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  • September 6th, 2019


By Joel M. Vance


I have a good photo of the Hooded Wonder but my computer has defeated me and I can’t figure out how to insert it into the blog. Perhaps Matty doesn’t want to be seen and has called upon her alien brethren to block me from showing her. Maybe she’s in the canine witness protection program. The truth is out there.



Mattie Vance can’t help it if she looks as if she is communicating with aliens from a different galaxy. Perhaps she is. Who knows what mysterious signals eddy through a dog’s brain, especially one who is, in human equivalency, 87 years old. That makes her roughly a couple of years older than I am and even I don’t understand what mysterious signals eddy through my brain, much less Mattie’s.


I’ve been trying to figure out dog thinking for at least half a century and can’t come close to tuning in on the canine wavelength.  I have decided that dogs think in two dimensions— yesterday and today. You have only to appear in hunting clothes for a bird dog to begin leaping in joy, certain that it is destined for a hunting trip, in other words summoning memory of past joyous times. The dog is thinking of yesterday and reacting today, but has no concept of tomorrow. Which is a good thing considering that dogs rarely if ever watch the news on television and thus cannot become as depressed as the rest of us.


The reason Mattie looks oddly unlike your normal dog is that she is wearing a plastic cone that looks like some sort of satellite receiver, designed to intercept signals from Out There. As we know from many episodes of “The X Files”  “The truth is out there.”  Fox Mulder would take one look at Mattie and exclaim “See! I tried to tell you!”


Mattie is a French Brittany with a checkered history. The reason she is wearing a plastic cone is to keep her and her kennel mates from licking a row of stitches on her right front leg where she somehow suffered a near amputation during a ramble on our 40 acres of woods which I thought were relatively free from canine antagonists wielding machetes.


Veterinarians seem to think that licking a wound is more damaging than a round of antibiotics. Of course there is a nagging thought that licking is free, whereas antibiotics create serious wounds in your wallet that can’t be cured by your dog licking it. I recall that once I made a joke in print about how I was financing our vet’s next vacation to an exotic location.  The next time I hauled the dog in for primary care, the vet chuckled and made reference to what I had written. At least I think he chuckled—it may have been a subdued snarl. He is long since retired, possibly to an exotic location.


To date, Mattie has endured more stitches than Dr. Frankenstein’s creation. Only a week before her leg trauma, she visited our vet to have both ears sewed up after returning from a woodland jaunt with her ears in tatters. She didn’t even retrieve a dead rabbit that time, a feat she occasionally performed in her younger days. I suspect age has slowed her enough that she can’t run down small game like the Mattie of yore, but I also suspect that doesn’t stop her from trying.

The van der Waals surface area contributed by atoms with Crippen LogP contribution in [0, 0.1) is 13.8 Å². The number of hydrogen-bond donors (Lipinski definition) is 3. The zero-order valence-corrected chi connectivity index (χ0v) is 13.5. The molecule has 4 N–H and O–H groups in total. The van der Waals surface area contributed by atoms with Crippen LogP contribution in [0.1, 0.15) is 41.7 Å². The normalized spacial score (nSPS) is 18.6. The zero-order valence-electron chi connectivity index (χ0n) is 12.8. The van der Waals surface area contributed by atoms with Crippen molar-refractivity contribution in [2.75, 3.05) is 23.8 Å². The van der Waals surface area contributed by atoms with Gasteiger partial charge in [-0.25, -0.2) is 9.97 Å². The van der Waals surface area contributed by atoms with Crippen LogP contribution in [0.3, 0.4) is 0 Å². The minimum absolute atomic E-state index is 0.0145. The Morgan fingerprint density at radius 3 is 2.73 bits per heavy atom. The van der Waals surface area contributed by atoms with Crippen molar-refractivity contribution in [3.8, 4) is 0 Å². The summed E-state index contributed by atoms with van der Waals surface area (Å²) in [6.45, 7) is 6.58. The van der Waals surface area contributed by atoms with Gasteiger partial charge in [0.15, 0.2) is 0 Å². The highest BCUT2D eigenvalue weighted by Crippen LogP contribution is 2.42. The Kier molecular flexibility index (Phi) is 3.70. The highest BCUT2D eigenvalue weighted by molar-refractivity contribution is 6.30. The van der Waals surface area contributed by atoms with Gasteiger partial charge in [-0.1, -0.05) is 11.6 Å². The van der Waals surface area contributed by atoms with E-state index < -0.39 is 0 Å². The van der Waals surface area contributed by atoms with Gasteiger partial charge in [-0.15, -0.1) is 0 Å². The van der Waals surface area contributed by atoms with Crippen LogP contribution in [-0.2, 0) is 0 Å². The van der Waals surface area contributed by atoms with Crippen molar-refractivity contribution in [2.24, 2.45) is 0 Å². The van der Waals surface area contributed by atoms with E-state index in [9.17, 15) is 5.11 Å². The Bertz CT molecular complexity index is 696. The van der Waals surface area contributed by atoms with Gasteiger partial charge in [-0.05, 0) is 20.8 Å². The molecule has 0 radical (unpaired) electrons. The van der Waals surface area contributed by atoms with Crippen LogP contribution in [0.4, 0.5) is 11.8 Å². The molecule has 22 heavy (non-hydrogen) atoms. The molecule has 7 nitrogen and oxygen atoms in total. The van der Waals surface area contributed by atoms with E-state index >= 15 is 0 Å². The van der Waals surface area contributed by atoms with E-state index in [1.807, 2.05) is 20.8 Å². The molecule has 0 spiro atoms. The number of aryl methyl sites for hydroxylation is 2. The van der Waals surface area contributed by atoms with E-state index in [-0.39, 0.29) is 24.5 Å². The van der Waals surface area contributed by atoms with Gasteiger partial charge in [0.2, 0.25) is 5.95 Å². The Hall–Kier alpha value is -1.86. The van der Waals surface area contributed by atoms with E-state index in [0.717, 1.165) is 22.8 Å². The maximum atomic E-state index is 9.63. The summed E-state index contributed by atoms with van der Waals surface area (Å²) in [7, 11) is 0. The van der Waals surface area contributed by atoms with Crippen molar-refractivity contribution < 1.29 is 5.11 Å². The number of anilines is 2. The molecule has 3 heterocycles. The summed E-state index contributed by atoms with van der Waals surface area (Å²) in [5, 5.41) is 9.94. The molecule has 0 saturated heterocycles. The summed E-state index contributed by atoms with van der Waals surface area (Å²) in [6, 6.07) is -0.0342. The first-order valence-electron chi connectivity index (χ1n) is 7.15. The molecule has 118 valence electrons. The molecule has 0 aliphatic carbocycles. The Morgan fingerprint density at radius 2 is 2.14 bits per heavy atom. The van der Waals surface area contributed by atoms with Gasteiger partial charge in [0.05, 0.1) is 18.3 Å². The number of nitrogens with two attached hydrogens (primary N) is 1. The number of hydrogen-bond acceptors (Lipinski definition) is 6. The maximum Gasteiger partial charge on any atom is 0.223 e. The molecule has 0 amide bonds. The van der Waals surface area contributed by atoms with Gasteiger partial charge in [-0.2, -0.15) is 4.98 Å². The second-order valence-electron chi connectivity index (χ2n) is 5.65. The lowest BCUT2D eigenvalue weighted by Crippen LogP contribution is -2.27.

The obvious solution is not to let Mattie run free in our woods, but that seems to be cruel since most of her every 24 hours is spent in one of four kennel runs or an attached house. The alternatives would be to accompany her on her walkabouts, or to equip her with an electronic collar which, in the words of one of my hunting buddies is equivalent to “Ma Bell— you reach out and touch someone.”


You must understand that Mattie is not an A-type of dog. In the kennel hierarchy she is at the bottom, gentle, refined, unassertive and a friend to all. She is in all ways, a lady. She is the Mrs. Doubtfire of animals. She is Andy Griffith’s Aunt Bea as portrayed by Frances Bavier (although my late dear friend, Mitch Jayne, who was one of the Darling Boys on the show, said that Aunt Bea, off camera, would snarl and cuss like a Parris island drill instructor.


So Mattie normally is as soft and cuddly and agreeable as a child’s sleepy time teddy bear.  But when she is hunting , she becomes as devotedly feral as a timber wolf. Once the hunt is on, she is all business and her focus is on nothing but the game. That trait possibly explains why she occasionally returns from walkabout looking as if she has just been crossways with a Bengal tiger.


Actually, her most memorable (in the sense of the sinking of the Titanic being memorable) mishap happened when we actually were accompanying her on an outing. My wife, Marty, and I were close behind her on the trail that circles our acreage when she veered around a cabin we built on the backside of the place. She was no more than 20 yards in front of us, but by the time we reached the corner of the cabin, she had vanished.


I immediately began to call for Mattie but there was no response, no sign of the little lady. I have discovered over more than four decades of consorting with French Brittanies, an extremely intelligent animal (sometimes, I’m forced to confess, smarter than I am) that they have a remarkable ability to become totally deaf when asked to do something they really don’t want to do— like respond to “come!” –If there is something more interesting occupying them. The same hearing-impaired animal, however, can hear the faint sound of food being prepared at distances that would confound the acute ears of a turkey gobbler, listening for the seductive yelp of a horny hen.